Vika Bull, often billed alongside her sister Linda or as part of the Black Sorrows, brought life to James’ songs in a remarkable fashion. Bull’s versions of hits such as I Just Want To Make Love To You and All I Could Do Was Cry blew the audience out of the Athenaeum, the sheer power of her voice echoing that of James’ distinctive vocals.
While Bull was excellent, the band was tight and the arrangements provided by musical director John McAll were spot on, the narrative aspect of the show got off to a slow start, hampered by some sound problems. This seemed to throw Bull, who one got the impression was not that comfortable with this side of her performance to begin with. She managed this aspect of the show through narrative support from trumpet player Tibor Gyapjas, although his shtick quickly became an unfortunate necessity.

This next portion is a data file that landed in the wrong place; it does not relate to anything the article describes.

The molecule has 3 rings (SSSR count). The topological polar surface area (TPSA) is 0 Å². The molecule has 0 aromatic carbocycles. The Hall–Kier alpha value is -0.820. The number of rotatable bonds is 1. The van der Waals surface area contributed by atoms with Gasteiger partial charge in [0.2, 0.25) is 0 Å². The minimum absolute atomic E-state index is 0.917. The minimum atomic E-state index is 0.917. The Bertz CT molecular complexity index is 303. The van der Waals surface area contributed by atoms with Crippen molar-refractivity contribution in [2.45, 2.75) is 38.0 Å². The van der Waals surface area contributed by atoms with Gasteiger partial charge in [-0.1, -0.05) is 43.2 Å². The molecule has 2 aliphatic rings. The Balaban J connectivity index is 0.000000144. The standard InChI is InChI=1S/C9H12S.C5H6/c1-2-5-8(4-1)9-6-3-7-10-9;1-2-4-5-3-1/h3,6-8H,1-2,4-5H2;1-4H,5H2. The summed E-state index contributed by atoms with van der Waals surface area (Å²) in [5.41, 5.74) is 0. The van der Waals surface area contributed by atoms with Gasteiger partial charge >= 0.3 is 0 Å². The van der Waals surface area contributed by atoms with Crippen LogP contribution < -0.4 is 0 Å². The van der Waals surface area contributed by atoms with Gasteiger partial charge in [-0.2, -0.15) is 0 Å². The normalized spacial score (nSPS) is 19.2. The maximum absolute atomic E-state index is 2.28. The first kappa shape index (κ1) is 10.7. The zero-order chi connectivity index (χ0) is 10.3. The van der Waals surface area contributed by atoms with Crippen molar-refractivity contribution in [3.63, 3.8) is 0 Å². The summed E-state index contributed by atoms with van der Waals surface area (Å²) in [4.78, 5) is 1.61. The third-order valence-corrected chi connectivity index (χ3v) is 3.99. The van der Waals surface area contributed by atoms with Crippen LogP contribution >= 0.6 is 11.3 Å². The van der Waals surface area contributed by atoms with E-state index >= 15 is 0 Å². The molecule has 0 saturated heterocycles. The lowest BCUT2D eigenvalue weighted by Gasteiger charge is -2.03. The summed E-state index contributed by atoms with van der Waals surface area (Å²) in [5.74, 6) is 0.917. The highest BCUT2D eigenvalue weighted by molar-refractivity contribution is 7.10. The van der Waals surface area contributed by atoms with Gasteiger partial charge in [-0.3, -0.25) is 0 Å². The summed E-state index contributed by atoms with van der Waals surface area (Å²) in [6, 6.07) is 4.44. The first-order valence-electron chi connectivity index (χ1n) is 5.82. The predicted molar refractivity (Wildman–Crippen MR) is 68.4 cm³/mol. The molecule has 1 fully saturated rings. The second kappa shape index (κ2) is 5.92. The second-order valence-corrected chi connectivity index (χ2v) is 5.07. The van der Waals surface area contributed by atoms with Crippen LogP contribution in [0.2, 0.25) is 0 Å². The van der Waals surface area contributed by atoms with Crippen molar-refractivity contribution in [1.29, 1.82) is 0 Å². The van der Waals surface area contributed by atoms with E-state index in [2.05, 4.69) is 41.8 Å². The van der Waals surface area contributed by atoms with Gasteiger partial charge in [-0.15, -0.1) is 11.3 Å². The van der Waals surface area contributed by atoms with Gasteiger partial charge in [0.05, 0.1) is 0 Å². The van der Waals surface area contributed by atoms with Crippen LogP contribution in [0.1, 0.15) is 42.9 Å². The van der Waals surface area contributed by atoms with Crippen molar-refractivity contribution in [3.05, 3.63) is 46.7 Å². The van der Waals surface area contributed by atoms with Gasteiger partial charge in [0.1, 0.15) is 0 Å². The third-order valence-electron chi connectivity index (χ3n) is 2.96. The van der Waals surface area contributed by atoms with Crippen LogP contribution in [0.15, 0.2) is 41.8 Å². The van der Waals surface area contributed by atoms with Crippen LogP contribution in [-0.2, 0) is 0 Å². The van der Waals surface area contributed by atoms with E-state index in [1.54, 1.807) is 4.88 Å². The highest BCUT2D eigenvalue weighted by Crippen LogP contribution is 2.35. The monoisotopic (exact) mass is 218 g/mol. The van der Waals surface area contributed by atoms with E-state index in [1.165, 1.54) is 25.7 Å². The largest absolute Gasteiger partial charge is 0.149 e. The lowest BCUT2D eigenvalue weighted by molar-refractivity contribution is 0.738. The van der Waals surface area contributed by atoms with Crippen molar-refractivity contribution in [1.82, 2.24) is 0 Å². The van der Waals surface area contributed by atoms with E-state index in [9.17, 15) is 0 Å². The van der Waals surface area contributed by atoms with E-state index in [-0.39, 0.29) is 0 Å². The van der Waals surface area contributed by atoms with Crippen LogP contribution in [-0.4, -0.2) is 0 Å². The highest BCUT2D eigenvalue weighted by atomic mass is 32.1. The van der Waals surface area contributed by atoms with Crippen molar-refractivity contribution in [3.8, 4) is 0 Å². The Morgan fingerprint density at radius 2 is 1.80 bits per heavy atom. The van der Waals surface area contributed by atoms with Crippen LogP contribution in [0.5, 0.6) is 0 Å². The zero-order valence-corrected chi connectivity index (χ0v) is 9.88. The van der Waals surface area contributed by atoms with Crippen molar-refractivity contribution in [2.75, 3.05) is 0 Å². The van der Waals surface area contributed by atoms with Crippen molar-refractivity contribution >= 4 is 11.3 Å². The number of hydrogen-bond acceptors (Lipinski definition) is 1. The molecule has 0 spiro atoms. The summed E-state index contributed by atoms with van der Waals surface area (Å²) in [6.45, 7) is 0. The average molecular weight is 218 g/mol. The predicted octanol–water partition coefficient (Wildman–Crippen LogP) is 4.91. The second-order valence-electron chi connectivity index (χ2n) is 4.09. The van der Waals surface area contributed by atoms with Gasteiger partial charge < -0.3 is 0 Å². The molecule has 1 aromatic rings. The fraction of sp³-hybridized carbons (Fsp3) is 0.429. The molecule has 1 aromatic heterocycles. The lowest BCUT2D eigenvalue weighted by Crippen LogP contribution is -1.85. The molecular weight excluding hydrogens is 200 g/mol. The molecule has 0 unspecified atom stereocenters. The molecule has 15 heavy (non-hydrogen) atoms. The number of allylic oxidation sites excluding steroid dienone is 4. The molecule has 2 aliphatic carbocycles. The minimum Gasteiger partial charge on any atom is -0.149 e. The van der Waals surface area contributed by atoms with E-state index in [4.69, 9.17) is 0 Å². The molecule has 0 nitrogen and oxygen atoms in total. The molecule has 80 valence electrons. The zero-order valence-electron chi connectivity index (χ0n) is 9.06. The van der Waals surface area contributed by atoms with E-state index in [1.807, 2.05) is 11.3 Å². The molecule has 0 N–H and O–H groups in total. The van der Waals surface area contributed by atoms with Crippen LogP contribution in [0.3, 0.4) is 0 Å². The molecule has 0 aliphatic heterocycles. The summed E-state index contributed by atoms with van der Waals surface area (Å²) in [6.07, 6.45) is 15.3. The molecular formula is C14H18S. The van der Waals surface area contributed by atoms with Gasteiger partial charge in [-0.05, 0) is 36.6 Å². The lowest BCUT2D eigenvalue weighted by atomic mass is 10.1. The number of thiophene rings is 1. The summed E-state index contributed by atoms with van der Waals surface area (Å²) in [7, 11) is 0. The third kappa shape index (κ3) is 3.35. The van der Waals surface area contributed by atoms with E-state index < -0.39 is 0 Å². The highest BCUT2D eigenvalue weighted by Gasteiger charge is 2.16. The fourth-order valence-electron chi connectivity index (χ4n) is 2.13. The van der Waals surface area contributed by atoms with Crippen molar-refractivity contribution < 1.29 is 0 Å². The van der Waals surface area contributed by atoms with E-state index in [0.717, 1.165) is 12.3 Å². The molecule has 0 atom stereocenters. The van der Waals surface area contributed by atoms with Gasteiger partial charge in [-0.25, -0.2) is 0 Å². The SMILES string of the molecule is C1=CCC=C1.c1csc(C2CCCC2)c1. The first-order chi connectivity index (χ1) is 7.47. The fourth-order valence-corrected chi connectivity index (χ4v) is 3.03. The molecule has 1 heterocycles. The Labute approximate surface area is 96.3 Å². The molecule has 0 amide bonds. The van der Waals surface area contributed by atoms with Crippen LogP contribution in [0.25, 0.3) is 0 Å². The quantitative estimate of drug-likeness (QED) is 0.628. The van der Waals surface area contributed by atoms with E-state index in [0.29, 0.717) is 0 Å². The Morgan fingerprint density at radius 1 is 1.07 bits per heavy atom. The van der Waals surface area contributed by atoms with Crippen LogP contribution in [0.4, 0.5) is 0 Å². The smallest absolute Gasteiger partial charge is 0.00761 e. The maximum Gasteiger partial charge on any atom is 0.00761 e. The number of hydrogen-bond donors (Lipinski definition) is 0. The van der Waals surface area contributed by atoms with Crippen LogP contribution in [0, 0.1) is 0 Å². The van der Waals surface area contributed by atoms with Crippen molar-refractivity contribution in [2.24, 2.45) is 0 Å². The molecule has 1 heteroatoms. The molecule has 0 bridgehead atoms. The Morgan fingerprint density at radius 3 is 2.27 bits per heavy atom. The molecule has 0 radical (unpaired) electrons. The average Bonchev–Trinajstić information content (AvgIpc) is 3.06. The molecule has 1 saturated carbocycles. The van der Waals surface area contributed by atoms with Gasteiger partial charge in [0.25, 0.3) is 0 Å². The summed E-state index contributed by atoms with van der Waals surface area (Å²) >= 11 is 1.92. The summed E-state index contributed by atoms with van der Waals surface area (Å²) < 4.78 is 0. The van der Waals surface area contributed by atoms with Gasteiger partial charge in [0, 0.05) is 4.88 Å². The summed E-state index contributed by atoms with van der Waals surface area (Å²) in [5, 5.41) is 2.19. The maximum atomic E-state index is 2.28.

Gyapjas is certainly an excellent trumpet player however, as his opening to the classic At Last attested. Roll With Me Henry, James’ first professional recording, featured trombonist Ben Gillespie joining Bull for a duet, an event I was hoping would be repeated throughout the night as his performance was solid, entertaining and without affectation. These songs were merely two simple and beautiful standouts among a string of terrific songs, including the raise the roof vibe of Something’s Got A Hold On Me which electrified the theatre.
Despite the minor technical problems, Bull and her band retired to an encore and a standing ovation. If you appreciate the music of Etta James then this is a show now to be missed, and if you’ve never heard her music you should head to Spotify before this show leaves town.
BY JOSH FERGEUS